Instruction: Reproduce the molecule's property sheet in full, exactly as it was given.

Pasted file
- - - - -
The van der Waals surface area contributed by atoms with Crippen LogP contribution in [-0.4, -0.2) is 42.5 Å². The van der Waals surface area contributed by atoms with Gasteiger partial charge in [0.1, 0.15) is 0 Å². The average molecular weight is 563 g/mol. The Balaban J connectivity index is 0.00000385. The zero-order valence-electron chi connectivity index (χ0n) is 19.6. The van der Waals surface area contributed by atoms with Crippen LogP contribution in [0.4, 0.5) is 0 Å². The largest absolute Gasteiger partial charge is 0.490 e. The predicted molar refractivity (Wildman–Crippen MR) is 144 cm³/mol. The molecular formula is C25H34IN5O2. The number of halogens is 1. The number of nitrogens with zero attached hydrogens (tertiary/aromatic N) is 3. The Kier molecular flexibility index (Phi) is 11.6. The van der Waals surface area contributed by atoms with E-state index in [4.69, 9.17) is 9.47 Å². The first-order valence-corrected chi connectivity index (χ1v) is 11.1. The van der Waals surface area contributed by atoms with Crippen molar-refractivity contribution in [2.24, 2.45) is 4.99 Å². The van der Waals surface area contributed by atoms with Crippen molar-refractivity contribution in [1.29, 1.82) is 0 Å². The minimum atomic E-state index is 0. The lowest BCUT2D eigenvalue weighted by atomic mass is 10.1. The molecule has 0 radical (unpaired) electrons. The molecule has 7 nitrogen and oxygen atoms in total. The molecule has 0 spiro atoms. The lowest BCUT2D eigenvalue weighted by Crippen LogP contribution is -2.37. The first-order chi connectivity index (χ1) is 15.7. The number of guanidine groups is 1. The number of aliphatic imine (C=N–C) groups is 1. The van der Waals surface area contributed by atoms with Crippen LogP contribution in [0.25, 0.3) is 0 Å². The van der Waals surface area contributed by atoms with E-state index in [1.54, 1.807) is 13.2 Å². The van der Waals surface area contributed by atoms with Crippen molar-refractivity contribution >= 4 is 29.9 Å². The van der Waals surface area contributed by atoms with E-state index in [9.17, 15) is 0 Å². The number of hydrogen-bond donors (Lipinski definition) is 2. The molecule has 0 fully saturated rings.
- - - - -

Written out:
The van der Waals surface area contributed by atoms with Crippen LogP contribution in [-0.4, -0.2) is 42.5 Å². The van der Waals surface area contributed by atoms with Gasteiger partial charge in [0.1, 0.15) is 0 Å². The average molecular weight is 563 g/mol. The Balaban J connectivity index is 0.00000385. The zero-order valence-electron chi connectivity index (χ0n) is 19.6. The van der Waals surface area contributed by atoms with Crippen LogP contribution in [0.4, 0.5) is 0 Å². The largest absolute Gasteiger partial charge is 0.490 e. The predicted molar refractivity (Wildman–Crippen MR) is 144 cm³/mol. The molecular formula is C25H34IN5O2. The number of halogens is 1. The number of nitrogens with zero attached hydrogens (tertiary/aromatic N) is 3. The Kier molecular flexibility index (Phi) is 11.6. The van der Waals surface area contributed by atoms with E-state index in [4.69, 9.17) is 9.47 Å². The first-order valence-corrected chi connectivity index (χ1v) is 11.1. The van der Waals surface area contributed by atoms with Crippen molar-refractivity contribution in [2.24, 2.45) is 4.99 Å². The van der Waals surface area contributed by atoms with Crippen molar-refractivity contribution in [1.29, 1.82) is 0 Å². The minimum atomic E-state index is 0. The lowest BCUT2D eigenvalue weighted by atomic mass is 10.1. The molecule has 0 radical (unpaired) electrons. The molecule has 7 nitrogen and oxygen atoms in total. The molecule has 0 spiro atoms. The lowest BCUT2D eigenvalue weighted by Crippen LogP contribution is -2.37. The first-order chi connectivity index (χ1) is 15.7. The number of guanidine groups is 1. The number of aliphatic imine (C=N–C) groups is 1. The van der Waals surface area contributed by atoms with Crippen LogP contribution in [0.25, 0.3) is 0 Å². The van der Waals surface area contributed by atoms with E-state index in [1.54, 1.807) is 13.2 Å². The van der Waals surface area contributed by atoms with Crippen molar-refractivity contribution >= 4 is 29.9 Å². The van der Waals surface area contributed by atoms with E-state index in [9.17, 15) is 0 Å². The number of hydrogen-bond donors (Lipinski definition) is 2. The molecule has 0 fully saturated rings.